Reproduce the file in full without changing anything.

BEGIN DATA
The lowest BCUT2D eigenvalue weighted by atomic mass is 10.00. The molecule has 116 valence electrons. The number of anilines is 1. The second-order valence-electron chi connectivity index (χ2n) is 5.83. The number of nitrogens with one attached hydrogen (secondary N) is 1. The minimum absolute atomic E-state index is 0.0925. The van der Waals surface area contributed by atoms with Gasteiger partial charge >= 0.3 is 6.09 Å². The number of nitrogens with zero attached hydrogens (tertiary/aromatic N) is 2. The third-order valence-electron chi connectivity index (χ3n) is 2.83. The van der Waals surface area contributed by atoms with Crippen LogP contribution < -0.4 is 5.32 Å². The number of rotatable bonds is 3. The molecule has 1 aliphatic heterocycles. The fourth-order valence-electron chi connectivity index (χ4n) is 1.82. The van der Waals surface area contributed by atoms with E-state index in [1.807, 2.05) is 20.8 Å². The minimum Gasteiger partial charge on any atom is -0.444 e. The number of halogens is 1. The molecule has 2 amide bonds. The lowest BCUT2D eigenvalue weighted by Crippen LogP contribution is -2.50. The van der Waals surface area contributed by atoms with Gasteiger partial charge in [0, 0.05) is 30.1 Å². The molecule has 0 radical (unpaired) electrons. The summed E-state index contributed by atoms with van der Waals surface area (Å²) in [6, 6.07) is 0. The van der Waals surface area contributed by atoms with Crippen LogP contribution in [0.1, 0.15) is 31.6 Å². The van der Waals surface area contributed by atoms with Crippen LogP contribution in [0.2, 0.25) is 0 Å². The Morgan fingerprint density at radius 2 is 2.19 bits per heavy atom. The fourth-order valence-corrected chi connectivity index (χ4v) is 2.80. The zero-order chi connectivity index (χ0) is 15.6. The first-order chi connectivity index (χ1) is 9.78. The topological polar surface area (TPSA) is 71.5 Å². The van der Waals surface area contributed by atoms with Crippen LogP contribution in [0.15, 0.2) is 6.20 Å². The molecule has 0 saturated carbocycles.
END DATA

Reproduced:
The lowest BCUT2D eigenvalue weighted by atomic mass is 10.00. The molecule has 116 valence electrons. The number of anilines is 1. The second-order valence-electron chi connectivity index (χ2n) is 5.83. The number of nitrogens with one attached hydrogen (secondary N) is 1. The minimum absolute atomic E-state index is 0.0925. The van der Waals surface area contributed by atoms with Gasteiger partial charge >= 0.3 is 6.09 Å². The number of nitrogens with zero attached hydrogens (tertiary/aromatic N) is 2. The third-order valence-electron chi connectivity index (χ3n) is 2.83. The van der Waals surface area contributed by atoms with Crippen LogP contribution < -0.4 is 5.32 Å². The number of rotatable bonds is 3. The molecule has 1 aliphatic heterocycles. The fourth-order valence-electron chi connectivity index (χ4n) is 1.82. The van der Waals surface area contributed by atoms with E-state index in [1.807, 2.05) is 20.8 Å². The minimum Gasteiger partial charge on any atom is -0.444 e. The number of halogens is 1. The molecule has 2 amide bonds. The lowest BCUT2D eigenvalue weighted by Crippen LogP contribution is -2.50. The van der Waals surface area contributed by atoms with Gasteiger partial charge in [0, 0.05) is 30.1 Å². The molecule has 0 radical (unpaired) electrons. The summed E-state index contributed by atoms with van der Waals surface area (Å²) in [6, 6.07) is 0. The van der Waals surface area contributed by atoms with Crippen LogP contribution in [0.1, 0.15) is 31.6 Å². The van der Waals surface area contributed by atoms with Crippen LogP contribution in [0.2, 0.25) is 0 Å². The Morgan fingerprint density at radius 2 is 2.19 bits per heavy atom. The fourth-order valence-corrected chi connectivity index (χ4v) is 2.80. The zero-order chi connectivity index (χ0) is 15.6. The first-order chi connectivity index (χ1) is 9.78. The topological polar surface area (TPSA) is 71.5 Å². The van der Waals surface area contributed by atoms with Crippen LogP contribution in [0.15, 0.2) is 6.20 Å². The molecule has 0 saturated carbocycles.